Indiana University has named its School of Global and International Studies after two Indiana political legends—former U.S. Rep. Lee Hamilton and former U.S. Senator Richard Lugar.
The school will now be known as the Lee H. Hamilton and Richard G. Lugar School of Global and International Studies, or the Hamilton Lugar School for short.
The announcement Wednesday afternoon kicked off a $25 million fundraising campaign, the proceeds of which will help establish a scholarship program and endowed faculty positions.
IU President Michael McRobbie said the school is a symbol of IU’s “global engagement in an increasingly complex and connected world.”
"We are proud to bring the great legacies of Hamilton and Lugar, two of the most revered voices in foreign policy in the United States, to further cement our commitment as one of the nation's most internationally focused universities,” McRobbie said in written comments. “In their spirit, where partisanship stops at the water's edge, we will embody and set the tone for a school that truly promotes an understanding of contemporary and global issues with the mission to educate the next generation of global leaders."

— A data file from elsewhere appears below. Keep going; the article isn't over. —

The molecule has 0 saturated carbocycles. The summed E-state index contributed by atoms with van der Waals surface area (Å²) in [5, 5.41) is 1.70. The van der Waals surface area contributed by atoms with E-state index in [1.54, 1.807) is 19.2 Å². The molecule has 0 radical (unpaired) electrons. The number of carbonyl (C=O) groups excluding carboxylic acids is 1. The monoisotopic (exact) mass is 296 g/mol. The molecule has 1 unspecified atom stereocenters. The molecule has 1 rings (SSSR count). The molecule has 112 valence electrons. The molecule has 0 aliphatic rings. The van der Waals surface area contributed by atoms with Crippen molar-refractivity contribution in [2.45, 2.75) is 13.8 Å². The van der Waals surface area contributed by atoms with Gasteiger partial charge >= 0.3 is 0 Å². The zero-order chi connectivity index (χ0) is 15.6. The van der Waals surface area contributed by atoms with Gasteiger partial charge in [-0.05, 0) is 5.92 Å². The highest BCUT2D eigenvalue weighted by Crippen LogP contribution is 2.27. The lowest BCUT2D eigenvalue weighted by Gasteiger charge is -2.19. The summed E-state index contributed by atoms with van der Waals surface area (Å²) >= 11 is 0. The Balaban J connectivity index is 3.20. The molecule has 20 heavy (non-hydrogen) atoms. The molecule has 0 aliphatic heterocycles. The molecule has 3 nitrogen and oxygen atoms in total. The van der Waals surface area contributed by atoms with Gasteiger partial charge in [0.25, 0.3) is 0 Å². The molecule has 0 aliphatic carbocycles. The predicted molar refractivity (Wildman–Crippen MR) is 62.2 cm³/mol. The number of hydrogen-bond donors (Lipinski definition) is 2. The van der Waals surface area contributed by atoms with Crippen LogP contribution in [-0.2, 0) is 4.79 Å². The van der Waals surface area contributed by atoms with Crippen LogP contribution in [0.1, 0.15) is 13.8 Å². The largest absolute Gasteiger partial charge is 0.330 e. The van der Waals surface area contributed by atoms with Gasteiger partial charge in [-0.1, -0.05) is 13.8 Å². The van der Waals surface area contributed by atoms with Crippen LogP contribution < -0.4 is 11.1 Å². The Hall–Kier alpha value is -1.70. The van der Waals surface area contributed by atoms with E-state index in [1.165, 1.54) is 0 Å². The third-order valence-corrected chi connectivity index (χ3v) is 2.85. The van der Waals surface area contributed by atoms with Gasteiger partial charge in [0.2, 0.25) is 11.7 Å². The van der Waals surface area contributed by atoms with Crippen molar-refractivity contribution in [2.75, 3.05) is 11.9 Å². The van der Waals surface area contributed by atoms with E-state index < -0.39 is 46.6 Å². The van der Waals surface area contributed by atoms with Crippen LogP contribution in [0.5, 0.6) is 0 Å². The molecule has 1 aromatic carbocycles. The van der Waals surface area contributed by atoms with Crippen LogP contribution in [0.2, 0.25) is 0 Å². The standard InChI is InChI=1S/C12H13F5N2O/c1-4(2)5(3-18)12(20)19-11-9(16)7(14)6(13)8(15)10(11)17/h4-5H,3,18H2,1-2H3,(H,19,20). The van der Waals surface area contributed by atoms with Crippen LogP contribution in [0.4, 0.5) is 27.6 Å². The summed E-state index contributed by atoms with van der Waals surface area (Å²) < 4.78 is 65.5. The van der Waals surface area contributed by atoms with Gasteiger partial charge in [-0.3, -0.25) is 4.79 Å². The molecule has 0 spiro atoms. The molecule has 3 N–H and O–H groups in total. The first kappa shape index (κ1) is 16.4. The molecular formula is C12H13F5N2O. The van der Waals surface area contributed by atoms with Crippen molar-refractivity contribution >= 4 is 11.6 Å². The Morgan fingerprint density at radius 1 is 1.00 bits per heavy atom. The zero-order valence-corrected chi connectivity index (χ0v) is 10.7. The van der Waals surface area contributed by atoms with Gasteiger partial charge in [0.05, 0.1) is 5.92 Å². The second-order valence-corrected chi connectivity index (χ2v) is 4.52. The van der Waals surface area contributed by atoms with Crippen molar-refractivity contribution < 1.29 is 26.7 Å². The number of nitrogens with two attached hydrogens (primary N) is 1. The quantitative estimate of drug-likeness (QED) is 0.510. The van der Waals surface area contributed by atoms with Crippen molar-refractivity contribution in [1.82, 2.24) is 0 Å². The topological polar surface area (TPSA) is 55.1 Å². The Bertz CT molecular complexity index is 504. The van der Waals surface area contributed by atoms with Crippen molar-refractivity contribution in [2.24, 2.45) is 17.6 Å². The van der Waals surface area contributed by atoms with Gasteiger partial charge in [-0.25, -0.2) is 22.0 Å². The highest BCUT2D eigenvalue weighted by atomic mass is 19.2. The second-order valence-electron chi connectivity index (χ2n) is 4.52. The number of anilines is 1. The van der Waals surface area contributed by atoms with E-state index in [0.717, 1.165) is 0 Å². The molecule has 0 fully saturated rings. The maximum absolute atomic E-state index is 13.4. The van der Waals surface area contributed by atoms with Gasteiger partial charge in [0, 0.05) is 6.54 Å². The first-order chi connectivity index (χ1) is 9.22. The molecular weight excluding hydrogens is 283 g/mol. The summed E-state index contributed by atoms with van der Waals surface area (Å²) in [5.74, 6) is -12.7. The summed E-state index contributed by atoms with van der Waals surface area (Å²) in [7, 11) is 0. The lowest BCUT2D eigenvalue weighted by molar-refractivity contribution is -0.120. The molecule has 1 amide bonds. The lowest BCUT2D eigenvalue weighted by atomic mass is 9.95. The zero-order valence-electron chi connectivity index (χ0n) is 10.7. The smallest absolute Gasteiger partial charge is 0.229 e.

Hamilton, a Democrat, served in the U.S. House from 1965 to 1999. Lugar, a Republican, served in the U.S. Senate from 1977 to 2013, becoming the longest-serving member of Congress in the state’s history. Before joining the Senate, Lugar was Indianapolis mayor from 1968 to 1975.
According to IU, “both statesmen led efforts to shift U.S. foreign policy away from a Cold War footing and toward the challenges and opportunities of a new century.”
The school, which is six years old, has already amassed impressive credentials. IBJ reported last fall that the school, led by founding dean Lee Feinstein, a former U.S. ambassador to Poland under President Barack Obama, was growing rapidly. Enrollment at the school had risen 55 percent since its 2012 formation, with 631 undergraduates and 162 graduate students enrolled at the time, according to IU.
Secretary of State John Kerry visited Bloomington in 2015 to christen the school's new $53 million headquarters. Hamilton and Lugar both have offices in the school and host events there.
Feinstein told IBJ last year that Hamilton and Lugar’s presence has the benefit of modeling bipartisan cooperation for students.
“Students of this generation really have no experience of bipartisanship in foreign policy,” he told IBJ. “It’s not within their memory. One of our high priorities is to demonstrate that people who come from different political backgrounds can nonetheless join together to identify ways forward even if they don’t agree completely.”